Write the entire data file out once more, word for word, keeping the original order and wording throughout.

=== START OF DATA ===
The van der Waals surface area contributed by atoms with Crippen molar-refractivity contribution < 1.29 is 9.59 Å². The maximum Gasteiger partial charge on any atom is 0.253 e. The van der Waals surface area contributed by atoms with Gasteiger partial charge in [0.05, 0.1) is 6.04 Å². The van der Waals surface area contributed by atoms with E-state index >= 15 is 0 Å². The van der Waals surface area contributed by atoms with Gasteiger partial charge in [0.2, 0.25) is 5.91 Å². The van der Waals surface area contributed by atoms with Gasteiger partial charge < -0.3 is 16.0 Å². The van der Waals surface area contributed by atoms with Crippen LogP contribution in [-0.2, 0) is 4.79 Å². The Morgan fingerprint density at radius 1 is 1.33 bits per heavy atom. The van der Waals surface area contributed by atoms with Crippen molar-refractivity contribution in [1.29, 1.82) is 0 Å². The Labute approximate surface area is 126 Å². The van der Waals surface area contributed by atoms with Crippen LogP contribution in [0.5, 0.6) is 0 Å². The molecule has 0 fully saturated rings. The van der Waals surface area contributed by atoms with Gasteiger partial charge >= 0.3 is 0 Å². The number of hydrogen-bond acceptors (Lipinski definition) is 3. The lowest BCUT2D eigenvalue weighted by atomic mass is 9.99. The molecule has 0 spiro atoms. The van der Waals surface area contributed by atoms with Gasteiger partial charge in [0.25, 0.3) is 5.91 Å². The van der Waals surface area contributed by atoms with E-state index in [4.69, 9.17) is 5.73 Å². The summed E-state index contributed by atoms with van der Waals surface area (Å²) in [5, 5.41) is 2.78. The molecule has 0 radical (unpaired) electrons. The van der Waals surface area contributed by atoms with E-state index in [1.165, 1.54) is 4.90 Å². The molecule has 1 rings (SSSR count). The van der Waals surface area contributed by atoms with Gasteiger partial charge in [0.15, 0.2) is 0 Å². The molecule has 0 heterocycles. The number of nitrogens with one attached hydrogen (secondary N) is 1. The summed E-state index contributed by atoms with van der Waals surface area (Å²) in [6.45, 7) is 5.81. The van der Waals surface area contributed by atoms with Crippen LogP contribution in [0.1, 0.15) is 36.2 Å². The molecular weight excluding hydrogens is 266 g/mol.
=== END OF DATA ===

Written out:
The van der Waals surface area contributed by atoms with Crippen molar-refractivity contribution < 1.29 is 9.59 Å². The maximum Gasteiger partial charge on any atom is 0.253 e. The van der Waals surface area contributed by atoms with Gasteiger partial charge in [0.05, 0.1) is 6.04 Å². The van der Waals surface area contributed by atoms with E-state index >= 15 is 0 Å². The van der Waals surface area contributed by atoms with Gasteiger partial charge in [0.2, 0.25) is 5.91 Å². The van der Waals surface area contributed by atoms with Gasteiger partial charge < -0.3 is 16.0 Å². The van der Waals surface area contributed by atoms with Crippen LogP contribution in [-0.2, 0) is 4.79 Å². The Morgan fingerprint density at radius 1 is 1.33 bits per heavy atom. The van der Waals surface area contributed by atoms with Crippen molar-refractivity contribution in [1.29, 1.82) is 0 Å². The Labute approximate surface area is 126 Å². The van der Waals surface area contributed by atoms with Crippen LogP contribution in [0.5, 0.6) is 0 Å². The molecule has 0 fully saturated rings. The van der Waals surface area contributed by atoms with Gasteiger partial charge >= 0.3 is 0 Å². The number of hydrogen-bond acceptors (Lipinski definition) is 3. The lowest BCUT2D eigenvalue weighted by atomic mass is 9.99. The molecule has 0 spiro atoms. The van der Waals surface area contributed by atoms with Gasteiger partial charge in [0.25, 0.3) is 5.91 Å². The van der Waals surface area contributed by atoms with E-state index in [4.69, 9.17) is 5.73 Å². The summed E-state index contributed by atoms with van der Waals surface area (Å²) in [5, 5.41) is 2.78. The molecule has 0 radical (unpaired) electrons. The van der Waals surface area contributed by atoms with E-state index in [1.165, 1.54) is 4.90 Å². The molecule has 1 rings (SSSR count). The van der Waals surface area contributed by atoms with Gasteiger partial charge in [0.15, 0.2) is 0 Å². The molecule has 0 heterocycles. The number of nitrogens with one attached hydrogen (secondary N) is 1. The summed E-state index contributed by atoms with van der Waals surface area (Å²) in [6.45, 7) is 5.81. The van der Waals surface area contributed by atoms with Crippen LogP contribution in [0.1, 0.15) is 36.2 Å². The molecular weight excluding hydrogens is 266 g/mol.